Canon PowerShot G1 owners will find the G2's layout very familiar. Canon has done as little as possible with the overall ergonomics or control layout, primarily because there wasn't really that much wrong with the original. They have (clearly) added a hand grip, which is adequate for the job, a rubber coating would have been nice.

Other subtle changes are the colour of the camera, champagne gold magnesium alloy, silver central strip and slightly darker gray metallic plastic on the back. Note also that the camera now has strap eyelet's on both the left and right so that it will hang horizontally rather than vertically from the strap. The overall shape is very slightly more rounded and the flip-out and twist LCD hinge is a little neater.

Here's the 2001 4.0 megapixel PowerShot G2 next to the 2000 3.2 megapixel PowerShot G1. To me the G2 has taken on a more stylish, almost (dare I say it) feminine look compared to the industrial, chunky looking G1. Which appeals most to you will be a matter of personal preference. Size wise the G2 and G1 are virtually identical.

As I mentioned above single handed grip is improved compared to the G1 thanks to the shaped front hand grip. On the back a small dotted anti-slip pattern sits under your thumb well out of the way of any controls / buttons.

Status LCD (top)

The top LCD provides a multitude of information on the current exposure, photographic and digital settings, available frames, exposure adjustment and white balance. A full detailed breakdown of displayed information can be found on diagram below.

This is virtually identical to that found on the G1, why mess with something that works well and performs a useful function.

LCD Monitor (rear)

Just like the G1 and the Pro70 before it the G2 inherits the cleverly designed flip-out and twist LCD monitor. The whole display can be folded in when not in use, thus protecting the screen, then flipped out and used either in the 'out' position (tilted up or down) or inverted and folded back against the rear of the camera just like a conventional digital camera.

The screen itself has an excellent matte anti-reflective coating, add to this that the screen is bright, high resolution and very sharp and you get one of the best LCD monitors of any digital camera. With the two cameras side-by-side the G2's display seems to have physical more pixels but the live view image doesn't appear to be as sharp (to my eye). The G2's live view is also much closer to the final image exposure than the G1's over-bright live preview.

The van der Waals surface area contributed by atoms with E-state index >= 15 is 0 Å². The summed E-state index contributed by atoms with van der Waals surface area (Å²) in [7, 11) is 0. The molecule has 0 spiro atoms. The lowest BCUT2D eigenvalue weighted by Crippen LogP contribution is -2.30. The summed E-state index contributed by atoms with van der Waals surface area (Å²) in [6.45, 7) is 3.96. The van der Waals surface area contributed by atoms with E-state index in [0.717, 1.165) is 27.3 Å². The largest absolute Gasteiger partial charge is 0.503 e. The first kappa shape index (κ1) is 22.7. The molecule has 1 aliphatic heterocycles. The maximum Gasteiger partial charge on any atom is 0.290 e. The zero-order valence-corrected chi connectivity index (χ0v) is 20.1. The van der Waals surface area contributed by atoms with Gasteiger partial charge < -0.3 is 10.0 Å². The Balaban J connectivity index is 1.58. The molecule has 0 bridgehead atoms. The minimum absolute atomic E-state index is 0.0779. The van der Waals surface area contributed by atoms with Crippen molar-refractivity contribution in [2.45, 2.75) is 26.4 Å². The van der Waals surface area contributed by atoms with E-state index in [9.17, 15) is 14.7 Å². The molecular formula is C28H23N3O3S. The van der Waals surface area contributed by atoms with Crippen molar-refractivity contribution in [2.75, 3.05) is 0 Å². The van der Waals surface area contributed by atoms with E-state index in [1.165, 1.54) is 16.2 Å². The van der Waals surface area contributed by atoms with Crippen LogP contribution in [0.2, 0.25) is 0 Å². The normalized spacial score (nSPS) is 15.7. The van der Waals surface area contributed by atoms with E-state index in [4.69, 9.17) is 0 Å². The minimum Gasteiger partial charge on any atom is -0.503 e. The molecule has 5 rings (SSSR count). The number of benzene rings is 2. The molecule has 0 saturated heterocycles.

The flip-out and twist design of the LCD is perfect for the studio, out in the field, for protecting the LCD when it's not in use, taking waist level shots, overhead shots, self portraits.. Click on the right hand image below to see a QuickTime movie animation showing some of the possible positions for the LCD (256 KB).

The G2's LCD provided a truly impressive 100% frame coverage, this means that just about everything you see from edge to edge is exactly what the final image will contain.


The viewfinder on the G2 is standard digital camera quality, small and OK for those occasions when you can't frame using the LCD but sadly lacking compared to even the cheapest APS film camera. There's a small dioptre adjustment lever just to the left of the viewfinder. I really wish Canon had taken some kind of a lead and provided a decent viewfinder or even switched to an EVF.

The view through the viewfinder has a simple central focus / AE cross, nothing more. No parallax correction lines for close-ups. The viewfinder provided approximately 84% frame coverage.

The two lights beside the viewfinder indicate the following:

Green Steady Good AF Lock, sufficient light
Green Flashing CF Card activity
Yellow Steady Macro focus / Manual focus mode
Yellow Flashing AF difficulty, cannot lock focus
Orange Steady Flash charged and will fire with next shot
Orange Flashing Shot may suffer from shake blur (slow exp.)

The Green Steady (Good AF) and Yellow Flashing (Bad AF) indications are now repeated on the main LCD in the colour the selected focus area bracket turns after the AF has finished.

Battery Compartment

Behind a simple locked compartment door in the left bottom corner of the camera fits the Canon BP-511 Lithium-Ion battery pack which is rated at 7.4 V, 1100 mAh (8 Wh). It's worth noting that this is the same battery used in the EOS-D30 Digital SLR and some Canon DV camcorders (and can be purchased for approximately US$70 / £55). There will also be soon be a newer BP-512 Lithium-Ion battery, this has the exact same capacity and is only different in that it has a flat top instead of the double curved top.

The battery pack charges in-camera using the supplied AC adapter / charger which simple plugs into the side of the camera. The orange lamp on the viewfinder flashes during charging and goes steady once fully charged. Optional double battery chargers / car chargers can also be purchased.